5 Years After Deadly Indonesia Tsunami, Communities Better Prepared

Five years after a Sumatra Indonesia tsunami killed 230,000 people, officials say that more communities are taking the threat seriously, implementing warning systems and understanding that swift action is needed if a threat arises.

Since that tsunami devastated communities around the Indian Ocean on Dec. 26, 2004, the U.S. National Oceanic and Atmospheric Administration (NOAA) says it has received more than $90 million to expand the nation’s tsunami detection and warning capabilities. It has also received an additional $135 million for research, education and community preparedness, and for a global tsunami warning network and technology program.

In December 2004, lack of an effective international warning system contributed to unprecedented loss of life. Through NOAA, the U.S accelerated preparation for a potential tsunami along the U.S. coastline and efforts to build partnerships for an international warning program.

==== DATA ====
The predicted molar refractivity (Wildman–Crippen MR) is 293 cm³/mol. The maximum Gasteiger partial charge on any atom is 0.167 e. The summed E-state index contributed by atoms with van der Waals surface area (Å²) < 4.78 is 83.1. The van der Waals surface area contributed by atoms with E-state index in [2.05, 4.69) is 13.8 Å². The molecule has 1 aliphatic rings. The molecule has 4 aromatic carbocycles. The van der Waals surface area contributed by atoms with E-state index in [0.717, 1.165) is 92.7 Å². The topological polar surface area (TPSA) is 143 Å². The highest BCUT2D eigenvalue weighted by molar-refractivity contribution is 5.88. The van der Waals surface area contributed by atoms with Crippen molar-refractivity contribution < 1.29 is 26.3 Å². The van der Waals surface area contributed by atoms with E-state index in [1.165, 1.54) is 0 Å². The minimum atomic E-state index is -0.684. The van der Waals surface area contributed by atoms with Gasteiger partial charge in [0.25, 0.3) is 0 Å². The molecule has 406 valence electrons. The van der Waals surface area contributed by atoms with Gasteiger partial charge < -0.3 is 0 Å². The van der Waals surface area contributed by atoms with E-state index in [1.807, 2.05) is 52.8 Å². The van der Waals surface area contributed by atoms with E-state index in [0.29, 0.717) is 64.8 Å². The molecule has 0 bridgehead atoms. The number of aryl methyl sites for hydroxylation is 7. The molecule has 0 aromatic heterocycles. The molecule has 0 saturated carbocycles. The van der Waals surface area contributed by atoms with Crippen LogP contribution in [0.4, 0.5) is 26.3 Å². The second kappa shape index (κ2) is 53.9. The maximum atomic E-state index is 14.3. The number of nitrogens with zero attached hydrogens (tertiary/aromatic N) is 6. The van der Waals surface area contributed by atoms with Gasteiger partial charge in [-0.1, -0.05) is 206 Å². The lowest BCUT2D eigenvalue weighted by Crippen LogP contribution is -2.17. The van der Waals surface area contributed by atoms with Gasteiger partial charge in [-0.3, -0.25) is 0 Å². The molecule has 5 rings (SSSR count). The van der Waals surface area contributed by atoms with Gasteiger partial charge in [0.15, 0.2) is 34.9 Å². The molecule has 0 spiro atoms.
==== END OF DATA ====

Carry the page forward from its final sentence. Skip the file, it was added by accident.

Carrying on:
As a result of this investment in NOAA, the nation and the world are better prepared for the next big tsunami, according to NOAA, which cites a number of encouraging developments:

According to NOAA tsunami experts, the key to surviving a tsunami is people’s ability to receive warnings and willingness to act quickly to move inland or to higher ground.

“NOAA has strong capabilities to detect tsunamis and issue warnings, but at the end of the day we need people to pay attention to these warnings and immediately move to high ground to save their own lives,” said Jenifer Rhoades, tsunami program manager at NOAA’s National Weather Service. “A violent or persistent ground shake is nature’s warning. Don’t wait to take action. This knowledge can save countless lives, as it did when the recent tsunami struck American and Independent Samoa.”